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Survival in Auschwitz. As told by Primo Levi. By: Courtney Novotny, Russel Thomas, Brian Briggs . Primo Levi. Born in 1919; died in 1987 Arrested during the Second World War as a member of the anti-Fascist resistance Primo Levi was a chemist.

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survival in auschwitz

Survival in Auschwitz

As told by Primo Levi

By: Courtney Novotny,

Russel Thomas, Brian Briggs

primo levi
Primo Levi
  • Born in 1919; died in 1987
  • Arrested during the Second World War as a member of the anti-Fascist resistance
  • Primo Levi was a chemist.
  • Levi was betrayed by one of his own number and was deported to a Nazi concentration camp.
  • He spent 10 months at Auschwitz.
  • He was left behind at the camp because he had fallen to scarlet fever.
  • He retired in 1977 and continued to write until his death on April 11, 1987.
the journey

The Journey

Primo Levi was captured by the Fascist Militia on December 13, 1943, at the age of 24.

He was Italian-Jewish.

He was then sent to a detention camp called Fossoli.

When roll was called at the camp, for every person that wasn’t there, ten were killed.

The weather was very intense and cold.

The SS Army forced all the young men off the train and grouped them together.

All their watches and money were taken by the SS.

on the bottom
On The Bottom
  • At Fossoli, he was given nothing to drink and no showers for four days.
  • When the men were taken off the train, they were forced to take off their clothes and separate them into two piles.
  • Then their heads were shaved.
  • They were kept in big groups and forced to shower together while standing in two inches of cold water.
  • After this harsh treatment, they were given clothes and shoes and put to work.
  • The men were tattooed with numbers, their way of getting food.
  • Slept very poorly
    • The conditions of the barracks were poor.
  • At the time, bread was the only source of money and trade.
  • The washroom had mud-covered floors and undrinkable water.
  • On the wall in the washroom, “Survival in Auschwitz” was written.
  • While Levi was at the camp, he had to translate the Italian for the other prisoners.
ka be
  • While he was in the camp, he tried to avoid work as much as possible, but it didn’t always work.
  • The prisoners were made to carry cast-iron supports on their shoulders.
  • Levi was made to walk at the front of the line and carry the supports, which was most of the support weight; this was very unsafe.
  • His ankle was cut by one of the supports and little could be done to heal the wound.
  • Taken to the infirmary called Krankenbau (Ka-Be) for the wound.
  • There were two clinics, Medical and Surgical.
  • He was then examined and kept in a room with many others.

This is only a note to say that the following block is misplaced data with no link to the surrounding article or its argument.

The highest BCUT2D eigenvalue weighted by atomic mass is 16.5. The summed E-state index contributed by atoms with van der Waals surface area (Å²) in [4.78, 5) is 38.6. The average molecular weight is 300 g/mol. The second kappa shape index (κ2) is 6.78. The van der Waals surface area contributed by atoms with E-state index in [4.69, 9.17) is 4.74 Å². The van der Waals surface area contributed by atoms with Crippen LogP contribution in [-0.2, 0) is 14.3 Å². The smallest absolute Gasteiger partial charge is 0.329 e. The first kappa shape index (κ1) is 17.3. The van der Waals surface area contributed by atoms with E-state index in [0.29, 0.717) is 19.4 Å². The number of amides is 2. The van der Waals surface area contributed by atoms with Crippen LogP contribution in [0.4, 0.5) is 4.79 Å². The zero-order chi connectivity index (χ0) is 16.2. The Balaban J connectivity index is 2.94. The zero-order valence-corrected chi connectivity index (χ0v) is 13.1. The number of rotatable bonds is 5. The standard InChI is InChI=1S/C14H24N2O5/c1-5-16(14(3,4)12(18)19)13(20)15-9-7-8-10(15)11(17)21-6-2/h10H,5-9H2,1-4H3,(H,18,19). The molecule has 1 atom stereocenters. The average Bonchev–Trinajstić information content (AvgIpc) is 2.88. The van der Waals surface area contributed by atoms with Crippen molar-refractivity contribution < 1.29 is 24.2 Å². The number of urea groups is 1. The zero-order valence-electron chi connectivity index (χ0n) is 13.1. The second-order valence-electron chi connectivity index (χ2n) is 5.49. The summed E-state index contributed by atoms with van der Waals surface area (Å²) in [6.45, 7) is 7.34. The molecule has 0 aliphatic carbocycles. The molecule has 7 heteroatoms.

• Kept in Ka-Be for twenty days
  • The wounds on his feet, even after being at Ka-Be, still remained unhealed.
our nights
Our Nights
  • As the winter season came, the amount of sleep that the prisoners were allowed increased.
    • Less daylight for work
  • Had to share a bunk with another prisoner
    • Very little room
  • All prisoners dreamed of eating and telling their families about their suffering.
  • Often woke up to use the latrine
    • When it overflowed, the prisoners had to empty it.
    • Spilled it on themselves
the work
The Work
  • Manual labor
    • The Nazis took advantage of the most physically fit Jews and used them for the war effort.
  • Moved a cast-iron cylinder through mud and snow
    • Created a smooth path
    • Moved the cylinder using levers
  • Went to the latrine as a way of resting
  • One hour lunch break
    • Ate soup within a few minutes
    • Slept for the rest of the hour
a good day
A Good Day
  • When winter was over, all the prisoners were ecstatic.
    • Few clothes
  • Felt more hungry when they didn’t have to worry about the cold
  • Spoiled soup that civilian workers discarded was found
    • The Kapo of Primo’s Kommando allowed a prisoner to fetch it for the rest of the Kommando
    • Civilians’ soup was much better than the prisoners’
    • Enough for larger rations than usual
this side of good and evil
This Side of Good and Evil
  • Prisoners and civilians bartered goods.
    • Bread, soup, vegetables, tobacco, shirts, gold teeth, spoons, brooms, shoe polish
    • Traded within the camp, also smuggled in and out of Buna
  • Theft and trade accepted by both SS and civilians
    • SS punished those who traded within the camp
    • Civilians punished those who traded in Buna
  • Punished by both SS and civilians
    • Jews sent to coal mines, civilians lived with Jewish prisoners for several months